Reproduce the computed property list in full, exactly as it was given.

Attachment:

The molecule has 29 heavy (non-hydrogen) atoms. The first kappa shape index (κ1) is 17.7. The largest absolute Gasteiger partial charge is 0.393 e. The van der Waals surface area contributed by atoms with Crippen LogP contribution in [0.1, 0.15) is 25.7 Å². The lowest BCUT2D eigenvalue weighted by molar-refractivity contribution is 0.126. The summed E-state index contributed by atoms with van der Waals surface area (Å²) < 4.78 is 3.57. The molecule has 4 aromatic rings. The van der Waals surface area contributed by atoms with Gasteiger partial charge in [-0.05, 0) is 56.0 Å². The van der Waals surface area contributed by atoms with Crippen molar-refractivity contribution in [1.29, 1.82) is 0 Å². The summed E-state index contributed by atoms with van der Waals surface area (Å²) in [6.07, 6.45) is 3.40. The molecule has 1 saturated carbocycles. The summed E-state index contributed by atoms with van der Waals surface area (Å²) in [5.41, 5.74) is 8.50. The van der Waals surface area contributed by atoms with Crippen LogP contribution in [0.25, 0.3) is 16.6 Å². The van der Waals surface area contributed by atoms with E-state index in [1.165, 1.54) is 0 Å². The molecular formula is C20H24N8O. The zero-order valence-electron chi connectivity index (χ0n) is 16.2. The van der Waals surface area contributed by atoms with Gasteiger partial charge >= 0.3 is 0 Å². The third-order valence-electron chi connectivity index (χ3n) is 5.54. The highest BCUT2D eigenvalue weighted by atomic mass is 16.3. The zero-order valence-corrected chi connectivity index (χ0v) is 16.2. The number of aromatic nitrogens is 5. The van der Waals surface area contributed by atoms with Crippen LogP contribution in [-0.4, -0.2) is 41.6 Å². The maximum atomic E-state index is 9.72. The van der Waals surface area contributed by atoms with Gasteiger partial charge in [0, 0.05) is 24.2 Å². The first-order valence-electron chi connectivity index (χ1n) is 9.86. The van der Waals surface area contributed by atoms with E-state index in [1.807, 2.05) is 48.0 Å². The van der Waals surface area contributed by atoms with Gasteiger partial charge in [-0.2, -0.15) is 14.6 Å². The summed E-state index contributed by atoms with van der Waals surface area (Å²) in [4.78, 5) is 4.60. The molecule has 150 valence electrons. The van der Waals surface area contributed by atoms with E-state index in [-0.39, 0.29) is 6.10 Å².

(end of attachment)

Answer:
The molecule has 29 heavy (non-hydrogen) atoms. The first kappa shape index (κ1) is 17.7. The largest absolute Gasteiger partial charge is 0.393 e. The van der Waals surface area contributed by atoms with Crippen LogP contribution in [0.1, 0.15) is 25.7 Å². The lowest BCUT2D eigenvalue weighted by molar-refractivity contribution is 0.126. The summed E-state index contributed by atoms with van der Waals surface area (Å²) < 4.78 is 3.57. The molecule has 4 aromatic rings. The van der Waals surface area contributed by atoms with Gasteiger partial charge in [-0.05, 0) is 56.0 Å². The van der Waals surface area contributed by atoms with Crippen molar-refractivity contribution in [1.29, 1.82) is 0 Å². The summed E-state index contributed by atoms with van der Waals surface area (Å²) in [6.07, 6.45) is 3.40. The molecule has 1 saturated carbocycles. The summed E-state index contributed by atoms with van der Waals surface area (Å²) in [5.41, 5.74) is 8.50. The van der Waals surface area contributed by atoms with Crippen LogP contribution in [0.25, 0.3) is 16.6 Å². The van der Waals surface area contributed by atoms with E-state index in [1.165, 1.54) is 0 Å². The molecular formula is C20H24N8O. The zero-order valence-electron chi connectivity index (χ0n) is 16.2. The van der Waals surface area contributed by atoms with Gasteiger partial charge >= 0.3 is 0 Å². The third-order valence-electron chi connectivity index (χ3n) is 5.54. The highest BCUT2D eigenvalue weighted by atomic mass is 16.3. The zero-order valence-corrected chi connectivity index (χ0v) is 16.2. The number of aromatic nitrogens is 5. The van der Waals surface area contributed by atoms with Crippen LogP contribution in [-0.4, -0.2) is 41.6 Å². The maximum atomic E-state index is 9.72. The van der Waals surface area contributed by atoms with Gasteiger partial charge in [0, 0.05) is 24.2 Å². The first-order valence-electron chi connectivity index (χ1n) is 9.86. The van der Waals surface area contributed by atoms with E-state index in [1.807, 2.05) is 48.0 Å². The van der Waals surface area contributed by atoms with Gasteiger partial charge in [-0.2, -0.15) is 14.6 Å². The summed E-state index contributed by atoms with van der Waals surface area (Å²) in [4.78, 5) is 4.60. The molecule has 150 valence electrons. The van der Waals surface area contributed by atoms with E-state index in [-0.39, 0.29) is 6.10 Å².